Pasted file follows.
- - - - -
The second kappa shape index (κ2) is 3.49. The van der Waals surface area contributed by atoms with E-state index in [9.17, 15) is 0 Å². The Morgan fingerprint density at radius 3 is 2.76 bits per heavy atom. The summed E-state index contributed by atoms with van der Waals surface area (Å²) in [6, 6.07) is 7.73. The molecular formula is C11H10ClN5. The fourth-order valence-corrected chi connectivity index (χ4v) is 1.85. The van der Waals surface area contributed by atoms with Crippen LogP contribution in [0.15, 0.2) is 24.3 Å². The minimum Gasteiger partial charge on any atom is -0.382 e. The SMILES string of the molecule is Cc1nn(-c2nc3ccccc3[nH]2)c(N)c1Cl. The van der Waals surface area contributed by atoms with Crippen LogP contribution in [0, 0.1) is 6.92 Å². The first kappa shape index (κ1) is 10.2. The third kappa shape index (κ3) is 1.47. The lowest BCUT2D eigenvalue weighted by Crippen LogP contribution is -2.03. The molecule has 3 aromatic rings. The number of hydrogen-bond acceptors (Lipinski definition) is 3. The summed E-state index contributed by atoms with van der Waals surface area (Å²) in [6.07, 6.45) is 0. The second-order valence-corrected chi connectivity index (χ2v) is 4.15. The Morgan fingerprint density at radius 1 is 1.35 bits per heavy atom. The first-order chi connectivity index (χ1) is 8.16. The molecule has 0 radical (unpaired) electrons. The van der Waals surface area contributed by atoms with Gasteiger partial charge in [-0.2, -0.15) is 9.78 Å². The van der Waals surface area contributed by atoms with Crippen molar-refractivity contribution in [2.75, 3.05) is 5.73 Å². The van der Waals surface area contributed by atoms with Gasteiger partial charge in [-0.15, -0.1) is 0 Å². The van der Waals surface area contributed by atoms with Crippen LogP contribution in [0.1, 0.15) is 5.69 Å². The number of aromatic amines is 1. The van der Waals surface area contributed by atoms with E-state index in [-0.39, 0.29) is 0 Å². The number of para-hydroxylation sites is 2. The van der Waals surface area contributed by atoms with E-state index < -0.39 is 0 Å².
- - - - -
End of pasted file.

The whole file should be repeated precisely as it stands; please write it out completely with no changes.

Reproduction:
The second kappa shape index (κ2) is 3.49. The van der Waals surface area contributed by atoms with E-state index in [9.17, 15) is 0 Å². The Morgan fingerprint density at radius 3 is 2.76 bits per heavy atom. The summed E-state index contributed by atoms with van der Waals surface area (Å²) in [6, 6.07) is 7.73. The molecular formula is C11H10ClN5. The fourth-order valence-corrected chi connectivity index (χ4v) is 1.85. The van der Waals surface area contributed by atoms with Crippen LogP contribution in [0.15, 0.2) is 24.3 Å². The minimum Gasteiger partial charge on any atom is -0.382 e. The SMILES string of the molecule is Cc1nn(-c2nc3ccccc3[nH]2)c(N)c1Cl. The van der Waals surface area contributed by atoms with Crippen LogP contribution in [0, 0.1) is 6.92 Å². The first kappa shape index (κ1) is 10.2. The third kappa shape index (κ3) is 1.47. The lowest BCUT2D eigenvalue weighted by Crippen LogP contribution is -2.03. The molecule has 3 aromatic rings. The number of hydrogen-bond acceptors (Lipinski definition) is 3. The summed E-state index contributed by atoms with van der Waals surface area (Å²) in [6.07, 6.45) is 0. The second-order valence-corrected chi connectivity index (χ2v) is 4.15. The Morgan fingerprint density at radius 1 is 1.35 bits per heavy atom. The first-order chi connectivity index (χ1) is 8.16. The molecule has 0 radical (unpaired) electrons. The van der Waals surface area contributed by atoms with Gasteiger partial charge in [-0.2, -0.15) is 9.78 Å². The van der Waals surface area contributed by atoms with Crippen molar-refractivity contribution in [2.75, 3.05) is 5.73 Å². The van der Waals surface area contributed by atoms with Gasteiger partial charge in [-0.15, -0.1) is 0 Å². The van der Waals surface area contributed by atoms with Crippen LogP contribution in [0.1, 0.15) is 5.69 Å². The number of aromatic amines is 1. The van der Waals surface area contributed by atoms with E-state index in [-0.39, 0.29) is 0 Å². The number of para-hydroxylation sites is 2. The van der Waals surface area contributed by atoms with E-state index < -0.39 is 0 Å².